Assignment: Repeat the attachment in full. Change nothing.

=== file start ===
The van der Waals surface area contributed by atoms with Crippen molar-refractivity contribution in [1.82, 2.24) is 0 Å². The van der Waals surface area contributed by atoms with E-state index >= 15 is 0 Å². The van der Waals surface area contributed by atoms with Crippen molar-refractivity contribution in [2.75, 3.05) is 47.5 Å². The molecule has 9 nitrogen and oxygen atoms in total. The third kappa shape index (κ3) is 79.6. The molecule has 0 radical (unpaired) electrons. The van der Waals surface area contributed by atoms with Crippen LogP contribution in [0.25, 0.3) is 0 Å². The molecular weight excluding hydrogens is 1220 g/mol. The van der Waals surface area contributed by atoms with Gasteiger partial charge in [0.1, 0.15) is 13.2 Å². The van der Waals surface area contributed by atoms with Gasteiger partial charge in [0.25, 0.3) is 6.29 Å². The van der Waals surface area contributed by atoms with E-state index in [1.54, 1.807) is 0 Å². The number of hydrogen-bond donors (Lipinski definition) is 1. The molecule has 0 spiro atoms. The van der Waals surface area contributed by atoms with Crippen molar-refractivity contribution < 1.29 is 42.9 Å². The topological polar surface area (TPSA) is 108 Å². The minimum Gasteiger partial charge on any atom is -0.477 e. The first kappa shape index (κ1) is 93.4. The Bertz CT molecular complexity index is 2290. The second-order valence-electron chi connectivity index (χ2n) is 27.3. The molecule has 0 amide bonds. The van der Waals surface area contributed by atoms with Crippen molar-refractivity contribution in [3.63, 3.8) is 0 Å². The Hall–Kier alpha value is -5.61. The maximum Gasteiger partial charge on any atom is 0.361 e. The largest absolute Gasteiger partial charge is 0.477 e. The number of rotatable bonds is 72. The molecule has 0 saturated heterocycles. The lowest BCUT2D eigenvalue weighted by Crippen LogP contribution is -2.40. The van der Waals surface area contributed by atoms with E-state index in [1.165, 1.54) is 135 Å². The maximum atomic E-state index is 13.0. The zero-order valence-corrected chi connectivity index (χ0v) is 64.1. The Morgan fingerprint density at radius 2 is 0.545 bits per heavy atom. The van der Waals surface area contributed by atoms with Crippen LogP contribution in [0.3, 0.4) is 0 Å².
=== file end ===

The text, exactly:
The van der Waals surface area contributed by atoms with Crippen molar-refractivity contribution in [1.82, 2.24) is 0 Å². The van der Waals surface area contributed by atoms with E-state index >= 15 is 0 Å². The van der Waals surface area contributed by atoms with Crippen molar-refractivity contribution in [2.75, 3.05) is 47.5 Å². The molecule has 9 nitrogen and oxygen atoms in total. The third kappa shape index (κ3) is 79.6. The molecule has 0 radical (unpaired) electrons. The van der Waals surface area contributed by atoms with Crippen LogP contribution in [0.25, 0.3) is 0 Å². The molecular weight excluding hydrogens is 1220 g/mol. The van der Waals surface area contributed by atoms with Gasteiger partial charge in [0.1, 0.15) is 13.2 Å². The van der Waals surface area contributed by atoms with Gasteiger partial charge in [0.25, 0.3) is 6.29 Å². The van der Waals surface area contributed by atoms with E-state index in [1.54, 1.807) is 0 Å². The number of hydrogen-bond donors (Lipinski definition) is 1. The molecule has 0 spiro atoms. The van der Waals surface area contributed by atoms with Crippen molar-refractivity contribution < 1.29 is 42.9 Å². The topological polar surface area (TPSA) is 108 Å². The minimum Gasteiger partial charge on any atom is -0.477 e. The first kappa shape index (κ1) is 93.4. The Bertz CT molecular complexity index is 2290. The second-order valence-electron chi connectivity index (χ2n) is 27.3. The molecule has 0 amide bonds. The van der Waals surface area contributed by atoms with Crippen molar-refractivity contribution in [3.63, 3.8) is 0 Å². The Hall–Kier alpha value is -5.61. The maximum Gasteiger partial charge on any atom is 0.361 e. The largest absolute Gasteiger partial charge is 0.477 e. The number of rotatable bonds is 72. The molecule has 0 saturated heterocycles. The lowest BCUT2D eigenvalue weighted by Crippen LogP contribution is -2.40. The van der Waals surface area contributed by atoms with E-state index in [1.165, 1.54) is 135 Å². The maximum atomic E-state index is 13.0. The zero-order valence-corrected chi connectivity index (χ0v) is 64.1. The Morgan fingerprint density at radius 2 is 0.545 bits per heavy atom. The van der Waals surface area contributed by atoms with Crippen LogP contribution in [0.3, 0.4) is 0 Å².